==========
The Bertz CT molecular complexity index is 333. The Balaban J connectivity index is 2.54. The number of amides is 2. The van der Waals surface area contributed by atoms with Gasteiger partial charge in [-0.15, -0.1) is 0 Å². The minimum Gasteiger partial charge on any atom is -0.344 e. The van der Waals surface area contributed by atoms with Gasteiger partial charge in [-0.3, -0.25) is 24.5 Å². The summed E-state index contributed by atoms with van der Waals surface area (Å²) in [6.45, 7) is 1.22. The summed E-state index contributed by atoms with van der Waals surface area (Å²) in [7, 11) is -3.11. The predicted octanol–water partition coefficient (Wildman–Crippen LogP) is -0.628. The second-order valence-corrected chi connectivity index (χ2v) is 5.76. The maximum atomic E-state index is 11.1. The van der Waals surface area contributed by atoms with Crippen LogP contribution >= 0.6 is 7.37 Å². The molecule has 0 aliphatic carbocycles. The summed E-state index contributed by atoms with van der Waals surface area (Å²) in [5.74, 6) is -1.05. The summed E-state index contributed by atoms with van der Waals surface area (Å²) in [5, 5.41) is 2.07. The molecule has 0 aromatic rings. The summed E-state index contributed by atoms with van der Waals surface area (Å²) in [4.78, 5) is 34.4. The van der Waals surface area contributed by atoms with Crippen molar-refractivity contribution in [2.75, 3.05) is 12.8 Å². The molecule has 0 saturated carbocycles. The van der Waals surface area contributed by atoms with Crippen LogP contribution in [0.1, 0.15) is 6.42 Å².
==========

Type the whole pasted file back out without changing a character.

The Bertz CT molecular complexity index is 333. The Balaban J connectivity index is 2.54. The number of amides is 2. The van der Waals surface area contributed by atoms with Gasteiger partial charge in [-0.15, -0.1) is 0 Å². The minimum Gasteiger partial charge on any atom is -0.344 e. The van der Waals surface area contributed by atoms with Gasteiger partial charge in [-0.3, -0.25) is 24.5 Å². The summed E-state index contributed by atoms with van der Waals surface area (Å²) in [6.45, 7) is 1.22. The summed E-state index contributed by atoms with van der Waals surface area (Å²) in [7, 11) is -3.11. The predicted octanol–water partition coefficient (Wildman–Crippen LogP) is -0.628. The second-order valence-corrected chi connectivity index (χ2v) is 5.76. The maximum atomic E-state index is 11.1. The van der Waals surface area contributed by atoms with Crippen LogP contribution >= 0.6 is 7.37 Å². The molecule has 0 aliphatic carbocycles. The summed E-state index contributed by atoms with van der Waals surface area (Å²) in [5.74, 6) is -1.05. The summed E-state index contributed by atoms with van der Waals surface area (Å²) in [5, 5.41) is 2.07. The molecule has 0 aromatic rings. The summed E-state index contributed by atoms with van der Waals surface area (Å²) in [4.78, 5) is 34.4. The van der Waals surface area contributed by atoms with Crippen molar-refractivity contribution in [2.75, 3.05) is 12.8 Å². The molecule has 0 saturated carbocycles. The van der Waals surface area contributed by atoms with Crippen LogP contribution in [0.1, 0.15) is 6.42 Å².